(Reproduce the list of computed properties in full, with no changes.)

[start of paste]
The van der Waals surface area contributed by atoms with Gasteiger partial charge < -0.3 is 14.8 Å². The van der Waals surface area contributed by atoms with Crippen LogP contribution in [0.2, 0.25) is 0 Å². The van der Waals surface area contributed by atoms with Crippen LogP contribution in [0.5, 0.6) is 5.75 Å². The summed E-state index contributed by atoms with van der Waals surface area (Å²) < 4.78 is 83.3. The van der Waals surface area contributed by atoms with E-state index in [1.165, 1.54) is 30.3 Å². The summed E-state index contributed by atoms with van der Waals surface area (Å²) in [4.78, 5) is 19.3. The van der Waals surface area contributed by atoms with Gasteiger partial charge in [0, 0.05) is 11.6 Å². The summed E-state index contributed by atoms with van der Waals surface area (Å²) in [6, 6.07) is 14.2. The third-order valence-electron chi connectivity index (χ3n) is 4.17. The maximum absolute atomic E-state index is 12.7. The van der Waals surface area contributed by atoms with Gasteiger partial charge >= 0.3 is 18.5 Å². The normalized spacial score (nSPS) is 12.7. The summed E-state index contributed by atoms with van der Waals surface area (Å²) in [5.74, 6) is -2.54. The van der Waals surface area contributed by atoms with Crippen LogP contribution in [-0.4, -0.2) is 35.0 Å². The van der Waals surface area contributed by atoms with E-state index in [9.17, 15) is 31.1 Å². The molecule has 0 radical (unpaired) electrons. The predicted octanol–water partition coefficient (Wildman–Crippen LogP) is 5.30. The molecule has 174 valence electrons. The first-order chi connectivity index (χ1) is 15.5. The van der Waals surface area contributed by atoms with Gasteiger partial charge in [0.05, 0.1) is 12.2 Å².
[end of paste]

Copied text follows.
The van der Waals surface area contributed by atoms with Gasteiger partial charge < -0.3 is 14.8 Å². The van der Waals surface area contributed by atoms with Crippen LogP contribution in [0.2, 0.25) is 0 Å². The van der Waals surface area contributed by atoms with Crippen LogP contribution in [0.5, 0.6) is 5.75 Å². The summed E-state index contributed by atoms with van der Waals surface area (Å²) < 4.78 is 83.3. The van der Waals surface area contributed by atoms with E-state index in [1.165, 1.54) is 30.3 Å². The summed E-state index contributed by atoms with van der Waals surface area (Å²) in [4.78, 5) is 19.3. The van der Waals surface area contributed by atoms with Gasteiger partial charge in [0, 0.05) is 11.6 Å². The summed E-state index contributed by atoms with van der Waals surface area (Å²) in [6, 6.07) is 14.2. The third-order valence-electron chi connectivity index (χ3n) is 4.17. The maximum absolute atomic E-state index is 12.7. The van der Waals surface area contributed by atoms with Gasteiger partial charge >= 0.3 is 18.5 Å². The normalized spacial score (nSPS) is 12.7. The summed E-state index contributed by atoms with van der Waals surface area (Å²) in [5.74, 6) is -2.54. The van der Waals surface area contributed by atoms with Crippen LogP contribution in [-0.4, -0.2) is 35.0 Å². The van der Waals surface area contributed by atoms with E-state index in [9.17, 15) is 31.1 Å². The molecule has 0 radical (unpaired) electrons. The predicted octanol–water partition coefficient (Wildman–Crippen LogP) is 5.30. The molecule has 174 valence electrons. The first-order chi connectivity index (χ1) is 15.5. The van der Waals surface area contributed by atoms with Gasteiger partial charge in [0.05, 0.1) is 12.2 Å².